- Illustrations of the Logic of Science by Charles Sanders Peirce
Illustrations of the Logic of Science
Edited and Introduced by Cornelis de Waal
Chicago: Open Court, 2014. viii + 299 pp., incl. index
Finally someone has saved future Peirce scholars (and others who simply teach Peirce as part of a course in American philosophy) from having to piece together for themselves the comparative points in Peirce’s development as it concerns his most widely read essays. The significance of the Popular Science Monthly articles of 1877–78 for pragmatism and for Peirce’s thought is universally known. But we have had to dig for ourselves, one by one, repeating each other’s labors, to learn how the ideas at the root of pragmati(ci)sm evolved in Peirce’s own estimation.
Cornelis de Waal here brings together the comprehensive story of these articles and their eventual fate. He documents it in a way that anyone can grasp, and through careful study of this text, many essentials relating to the development of Peirce’s thought can be learned. In the “proposed” Preface for this book (that was never finished to Peirce’s satisfaction), Paul Carus puts readers on notice from the outset that the [End Page 626] Illustrations is independent of Peirce’s logic. This is a point often missed by readers of Peirce (although well known among the specialists), and it is a fitting way to introduce this work.
The relation of pragmatism and the logic of science to logic as a normative science has never been very clear in the minds of people who followed James or Dewey. The latter two tended to collapse logic into the logic of inquiry and never embraced or even fully grasped what logic was in Peirce’s view, which I will refer to here as “the broader view of logic.” They had their reasons, of course, and their case for collapsing the wider project into a narrower one. Most Peirceans are unconvinced, as indeed are most Royceans and all others who are serious about the independence of logic from the genealogy of actual inquiry. The misunderstanding of this relation between the logic of science (and that is only one application of the logic of inquiry, I grant, but the exemplary application, all hands agree) and logic as normative for the relation of reflection and active thinking, persists among scholars of Dewey and James, although it must be said that Dewey made significant steps in Peirce’s direction in his later logic (1938). Still, Dewey’s followers have not generally shared the trajectory of their master, preferring to bury logic in methods of inquiry and floundering when a viable ontology is needed (one that does not reduce possibility, or the fringes of experience, to what can be made clear in and through action).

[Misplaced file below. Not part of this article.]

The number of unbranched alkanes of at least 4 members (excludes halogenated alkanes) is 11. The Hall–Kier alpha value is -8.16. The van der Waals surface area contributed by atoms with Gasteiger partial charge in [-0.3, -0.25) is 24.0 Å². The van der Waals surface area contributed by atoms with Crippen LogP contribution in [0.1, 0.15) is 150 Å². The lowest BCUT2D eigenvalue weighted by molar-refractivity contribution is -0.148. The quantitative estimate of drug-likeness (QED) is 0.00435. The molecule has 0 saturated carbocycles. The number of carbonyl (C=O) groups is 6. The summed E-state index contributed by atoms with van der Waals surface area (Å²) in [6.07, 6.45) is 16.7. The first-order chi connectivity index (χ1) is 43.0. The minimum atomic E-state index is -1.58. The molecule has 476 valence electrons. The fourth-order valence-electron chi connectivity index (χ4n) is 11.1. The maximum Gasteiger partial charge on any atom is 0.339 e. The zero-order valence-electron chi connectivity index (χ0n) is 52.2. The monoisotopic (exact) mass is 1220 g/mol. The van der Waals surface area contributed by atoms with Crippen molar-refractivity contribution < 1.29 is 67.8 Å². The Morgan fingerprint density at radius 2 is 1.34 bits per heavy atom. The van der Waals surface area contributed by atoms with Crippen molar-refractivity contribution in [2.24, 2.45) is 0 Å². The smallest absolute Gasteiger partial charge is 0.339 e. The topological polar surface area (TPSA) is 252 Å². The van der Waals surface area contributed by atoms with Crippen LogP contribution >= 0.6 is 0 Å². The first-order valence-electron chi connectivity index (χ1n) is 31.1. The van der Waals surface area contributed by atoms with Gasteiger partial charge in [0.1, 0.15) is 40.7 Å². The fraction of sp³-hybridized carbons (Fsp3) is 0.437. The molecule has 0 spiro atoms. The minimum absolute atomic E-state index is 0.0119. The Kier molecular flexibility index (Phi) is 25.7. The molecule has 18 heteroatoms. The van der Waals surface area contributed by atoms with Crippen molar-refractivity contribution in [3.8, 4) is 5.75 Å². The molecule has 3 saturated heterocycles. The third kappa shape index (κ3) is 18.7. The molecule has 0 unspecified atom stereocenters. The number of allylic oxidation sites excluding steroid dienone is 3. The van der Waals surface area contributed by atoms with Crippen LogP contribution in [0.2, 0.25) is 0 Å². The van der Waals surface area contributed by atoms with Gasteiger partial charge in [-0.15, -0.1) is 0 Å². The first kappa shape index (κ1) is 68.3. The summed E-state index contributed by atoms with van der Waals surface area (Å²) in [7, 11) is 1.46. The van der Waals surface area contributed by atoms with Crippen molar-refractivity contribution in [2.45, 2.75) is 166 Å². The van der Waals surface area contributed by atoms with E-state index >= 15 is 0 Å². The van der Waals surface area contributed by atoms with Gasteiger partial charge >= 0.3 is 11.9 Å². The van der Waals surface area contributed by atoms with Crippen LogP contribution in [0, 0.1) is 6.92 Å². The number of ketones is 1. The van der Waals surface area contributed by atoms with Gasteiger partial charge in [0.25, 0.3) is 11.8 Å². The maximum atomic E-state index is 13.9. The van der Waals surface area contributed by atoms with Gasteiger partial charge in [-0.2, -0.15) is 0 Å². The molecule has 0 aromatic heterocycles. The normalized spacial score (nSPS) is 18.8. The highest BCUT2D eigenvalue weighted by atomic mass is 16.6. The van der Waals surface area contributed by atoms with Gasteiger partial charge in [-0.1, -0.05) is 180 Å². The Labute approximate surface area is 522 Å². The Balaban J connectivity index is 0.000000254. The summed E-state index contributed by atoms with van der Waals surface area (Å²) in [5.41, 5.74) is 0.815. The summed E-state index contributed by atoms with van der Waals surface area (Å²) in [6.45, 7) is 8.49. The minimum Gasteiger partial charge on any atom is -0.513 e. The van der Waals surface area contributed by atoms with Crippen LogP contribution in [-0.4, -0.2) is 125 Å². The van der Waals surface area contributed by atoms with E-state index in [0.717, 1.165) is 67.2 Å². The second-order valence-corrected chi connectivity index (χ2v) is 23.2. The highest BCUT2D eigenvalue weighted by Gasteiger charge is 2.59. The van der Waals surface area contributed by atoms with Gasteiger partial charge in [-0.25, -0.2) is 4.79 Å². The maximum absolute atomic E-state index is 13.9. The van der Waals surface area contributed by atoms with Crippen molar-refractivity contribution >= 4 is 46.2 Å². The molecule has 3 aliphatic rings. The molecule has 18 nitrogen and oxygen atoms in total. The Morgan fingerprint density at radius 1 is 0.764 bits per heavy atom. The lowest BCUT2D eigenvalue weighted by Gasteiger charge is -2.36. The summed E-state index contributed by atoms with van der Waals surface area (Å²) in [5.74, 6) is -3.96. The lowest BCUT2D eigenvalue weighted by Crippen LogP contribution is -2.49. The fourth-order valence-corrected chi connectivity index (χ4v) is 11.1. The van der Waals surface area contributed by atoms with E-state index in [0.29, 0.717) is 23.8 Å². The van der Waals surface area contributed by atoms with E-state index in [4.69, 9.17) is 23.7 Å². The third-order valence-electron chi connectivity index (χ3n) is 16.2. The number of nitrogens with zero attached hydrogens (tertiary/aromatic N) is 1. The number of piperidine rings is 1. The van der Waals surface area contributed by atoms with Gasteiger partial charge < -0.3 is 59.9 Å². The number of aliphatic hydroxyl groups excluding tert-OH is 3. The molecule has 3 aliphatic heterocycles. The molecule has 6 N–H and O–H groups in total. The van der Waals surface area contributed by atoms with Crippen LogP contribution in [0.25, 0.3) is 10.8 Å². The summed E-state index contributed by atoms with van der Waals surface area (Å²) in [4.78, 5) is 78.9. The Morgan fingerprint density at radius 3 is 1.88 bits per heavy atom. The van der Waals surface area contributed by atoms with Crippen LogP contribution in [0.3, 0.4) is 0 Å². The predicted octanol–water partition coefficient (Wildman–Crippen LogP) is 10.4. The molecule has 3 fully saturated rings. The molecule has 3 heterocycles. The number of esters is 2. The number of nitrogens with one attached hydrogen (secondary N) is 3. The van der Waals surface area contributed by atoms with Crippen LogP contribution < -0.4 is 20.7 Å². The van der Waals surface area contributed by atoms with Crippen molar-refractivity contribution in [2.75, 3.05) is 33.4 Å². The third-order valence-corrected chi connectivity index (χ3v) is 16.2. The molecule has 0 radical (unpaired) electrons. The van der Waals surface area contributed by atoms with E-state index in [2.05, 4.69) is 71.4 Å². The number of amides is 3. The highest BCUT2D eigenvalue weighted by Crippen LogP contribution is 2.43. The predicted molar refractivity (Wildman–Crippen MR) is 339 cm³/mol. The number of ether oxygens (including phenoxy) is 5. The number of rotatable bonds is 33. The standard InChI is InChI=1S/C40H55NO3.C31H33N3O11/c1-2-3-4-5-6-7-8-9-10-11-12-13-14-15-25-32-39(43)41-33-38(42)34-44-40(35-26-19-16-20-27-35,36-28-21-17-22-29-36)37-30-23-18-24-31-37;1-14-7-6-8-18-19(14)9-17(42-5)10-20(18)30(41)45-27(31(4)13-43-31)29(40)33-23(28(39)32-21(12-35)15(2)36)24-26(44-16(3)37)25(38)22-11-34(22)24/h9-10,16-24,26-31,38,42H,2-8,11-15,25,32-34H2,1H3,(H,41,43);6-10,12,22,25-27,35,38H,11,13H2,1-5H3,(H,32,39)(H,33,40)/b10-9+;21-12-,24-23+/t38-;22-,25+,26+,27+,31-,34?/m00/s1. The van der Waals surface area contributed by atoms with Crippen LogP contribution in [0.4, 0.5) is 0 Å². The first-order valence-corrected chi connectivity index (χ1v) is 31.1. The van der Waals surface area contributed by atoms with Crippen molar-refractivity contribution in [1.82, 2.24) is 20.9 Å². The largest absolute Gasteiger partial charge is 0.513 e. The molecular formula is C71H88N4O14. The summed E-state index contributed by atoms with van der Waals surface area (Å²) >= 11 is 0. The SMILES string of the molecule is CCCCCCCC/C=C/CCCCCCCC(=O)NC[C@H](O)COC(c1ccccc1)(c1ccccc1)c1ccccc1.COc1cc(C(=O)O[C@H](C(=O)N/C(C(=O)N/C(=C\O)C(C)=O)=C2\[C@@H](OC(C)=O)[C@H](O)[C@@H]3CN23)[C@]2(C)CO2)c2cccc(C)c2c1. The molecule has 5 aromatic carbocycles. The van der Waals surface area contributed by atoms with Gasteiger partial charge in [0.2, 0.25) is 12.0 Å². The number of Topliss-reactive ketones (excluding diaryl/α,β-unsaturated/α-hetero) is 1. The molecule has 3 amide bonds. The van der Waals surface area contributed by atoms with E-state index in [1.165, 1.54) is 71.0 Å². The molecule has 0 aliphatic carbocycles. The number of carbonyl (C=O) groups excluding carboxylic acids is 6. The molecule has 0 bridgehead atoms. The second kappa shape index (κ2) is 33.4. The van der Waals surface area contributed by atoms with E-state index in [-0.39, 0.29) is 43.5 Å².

Here, de Waal has packaged for them (and for others who need to understand Peirce but will not become specialists) the essentials one needs in order to grasp the role of the Illustrations in Peirce’s philosophy, and to avoid errors, all too common in the past, of conflating the pattern of inquiry with logic (as Peirce understood it). This is certainly among the valuable contributions of this volume to our present scholarly culture.
Yet, that contribution, valuable as it is, is only the surface of the achievement here. Experienced editors will appreciate the myriad decisions in presentation, documentation, inclusion and exclusion here. The purposes served by the project are numerous, but apart from that set out above, we achieve new insight into Peirce’s ambivalent relation to the pragmatic movement as a whole, and to his own effort to overcome nominalism, as well as to his careful consideration of the relation of inquiry to logic more generally. Due to careful dating and the form of presentation chosen by de Waal, many pages are clarified that were opaque even to Peirce himself, as indeed to many generations of scholars who did not enjoy the fullest picture of his thinking, in its stages, relative to the important subjects tackled in this “book.”
So a word must be offered about the status of this...